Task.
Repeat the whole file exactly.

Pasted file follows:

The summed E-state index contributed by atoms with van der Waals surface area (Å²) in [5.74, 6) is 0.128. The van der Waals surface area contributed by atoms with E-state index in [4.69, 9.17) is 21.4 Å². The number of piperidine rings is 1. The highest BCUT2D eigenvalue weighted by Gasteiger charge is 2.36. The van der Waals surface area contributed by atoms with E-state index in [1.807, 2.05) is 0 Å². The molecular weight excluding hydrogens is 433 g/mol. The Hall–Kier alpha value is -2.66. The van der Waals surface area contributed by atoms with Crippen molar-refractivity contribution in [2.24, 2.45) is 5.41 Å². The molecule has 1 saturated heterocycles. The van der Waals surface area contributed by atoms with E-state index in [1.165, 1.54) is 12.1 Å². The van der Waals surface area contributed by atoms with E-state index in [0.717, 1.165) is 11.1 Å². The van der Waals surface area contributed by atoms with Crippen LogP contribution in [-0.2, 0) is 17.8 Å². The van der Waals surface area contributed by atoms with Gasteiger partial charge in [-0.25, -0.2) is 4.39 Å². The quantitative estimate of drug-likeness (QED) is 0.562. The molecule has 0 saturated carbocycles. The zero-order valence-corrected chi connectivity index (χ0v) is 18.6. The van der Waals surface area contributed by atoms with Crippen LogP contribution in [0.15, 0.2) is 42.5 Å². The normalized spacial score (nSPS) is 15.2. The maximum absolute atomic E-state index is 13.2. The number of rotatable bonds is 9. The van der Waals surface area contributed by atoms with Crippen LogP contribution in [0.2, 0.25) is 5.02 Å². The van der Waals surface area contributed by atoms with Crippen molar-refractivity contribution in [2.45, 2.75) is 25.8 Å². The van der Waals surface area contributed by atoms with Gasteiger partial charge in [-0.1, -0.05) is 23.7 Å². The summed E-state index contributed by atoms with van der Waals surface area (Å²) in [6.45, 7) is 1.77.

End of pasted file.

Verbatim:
The summed E-state index contributed by atoms with van der Waals surface area (Å²) in [5.74, 6) is 0.128. The van der Waals surface area contributed by atoms with E-state index in [4.69, 9.17) is 21.4 Å². The number of piperidine rings is 1. The highest BCUT2D eigenvalue weighted by Gasteiger charge is 2.36. The van der Waals surface area contributed by atoms with E-state index in [1.807, 2.05) is 0 Å². The molecular weight excluding hydrogens is 433 g/mol. The Hall–Kier alpha value is -2.66. The van der Waals surface area contributed by atoms with Crippen molar-refractivity contribution in [2.24, 2.45) is 5.41 Å². The molecule has 1 saturated heterocycles. The van der Waals surface area contributed by atoms with E-state index in [1.165, 1.54) is 12.1 Å². The van der Waals surface area contributed by atoms with E-state index in [0.717, 1.165) is 11.1 Å². The van der Waals surface area contributed by atoms with Crippen LogP contribution in [-0.2, 0) is 17.8 Å². The van der Waals surface area contributed by atoms with Gasteiger partial charge in [-0.25, -0.2) is 4.39 Å². The quantitative estimate of drug-likeness (QED) is 0.562. The molecule has 0 saturated carbocycles. The zero-order valence-corrected chi connectivity index (χ0v) is 18.6. The van der Waals surface area contributed by atoms with Crippen LogP contribution in [0.15, 0.2) is 42.5 Å². The normalized spacial score (nSPS) is 15.2. The maximum absolute atomic E-state index is 13.2. The number of rotatable bonds is 9. The van der Waals surface area contributed by atoms with Crippen LogP contribution in [0.2, 0.25) is 5.02 Å². The van der Waals surface area contributed by atoms with Crippen molar-refractivity contribution in [2.45, 2.75) is 25.8 Å². The van der Waals surface area contributed by atoms with Gasteiger partial charge in [-0.1, -0.05) is 23.7 Å². The summed E-state index contributed by atoms with van der Waals surface area (Å²) in [6.45, 7) is 1.77.